Color Theory I: Value

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  • #1224433
    No badges. No points.

    you will always be influenced by the neighboring values, since value within a work can only be judged relative to the other values in the painting. They will always influence each other due to the fact that we only have those relationships to use to judge whether a value is “lighter or darker.”

    One trick you can do to help identify values in a real life scenario is place a dash of pure black paint and a dash of pure white paint on your pallet near where you will be mixing. all values can be compared to those 2 colors, and you have effectively created a “bracket” of values (everything will be darker than the pure white, everything lighter than the pure black) and you can use that to then work your way up from the darkest value, by identifying the next darkest value, then the next step up, etc. You can also alter this bracket to help created different moods or keys in your paintings by deciding that, for example, a mid range value will be your darkest value.  You could mix that color at the start and place a dash of that color on your pallet, and throughout your painting compare your values to that original color, making sure that nothing in your painting exceeds that value in darkness.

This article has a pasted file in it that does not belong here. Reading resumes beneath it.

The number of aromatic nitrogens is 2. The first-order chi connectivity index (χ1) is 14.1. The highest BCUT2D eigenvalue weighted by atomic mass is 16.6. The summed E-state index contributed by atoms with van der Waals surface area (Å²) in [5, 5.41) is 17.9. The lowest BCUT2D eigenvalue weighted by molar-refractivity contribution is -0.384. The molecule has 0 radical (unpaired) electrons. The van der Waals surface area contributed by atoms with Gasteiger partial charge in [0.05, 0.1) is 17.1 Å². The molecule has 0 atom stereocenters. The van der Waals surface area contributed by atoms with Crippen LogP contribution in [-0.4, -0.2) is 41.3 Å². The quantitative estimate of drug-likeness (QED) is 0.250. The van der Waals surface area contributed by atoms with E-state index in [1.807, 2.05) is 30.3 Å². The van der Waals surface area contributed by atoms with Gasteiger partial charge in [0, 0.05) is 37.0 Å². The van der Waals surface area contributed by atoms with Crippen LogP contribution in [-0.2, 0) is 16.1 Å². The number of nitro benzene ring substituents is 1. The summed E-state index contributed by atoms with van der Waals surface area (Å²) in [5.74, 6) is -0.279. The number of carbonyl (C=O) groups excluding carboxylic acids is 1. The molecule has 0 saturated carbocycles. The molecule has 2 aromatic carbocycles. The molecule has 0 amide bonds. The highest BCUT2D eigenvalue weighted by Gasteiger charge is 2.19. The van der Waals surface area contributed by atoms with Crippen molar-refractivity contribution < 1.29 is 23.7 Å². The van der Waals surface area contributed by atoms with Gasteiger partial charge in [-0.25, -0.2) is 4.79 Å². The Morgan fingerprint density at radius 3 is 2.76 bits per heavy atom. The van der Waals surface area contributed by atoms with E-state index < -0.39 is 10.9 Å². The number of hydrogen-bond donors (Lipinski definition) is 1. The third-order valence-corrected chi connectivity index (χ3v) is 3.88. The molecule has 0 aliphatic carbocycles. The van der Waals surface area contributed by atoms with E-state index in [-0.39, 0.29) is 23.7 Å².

Federico Sibella
    No points.

    Hello everybody, I think I have a conceptual doubt regarding how to transition from the matrix to the rendered image. I mean.. Once I have a working matrix, that is conveying the mood I planned, should I start over and use it as a guide?

    Thanks for the support folks!




Viewing 2 posts - 16 through 17 (of 17 total)

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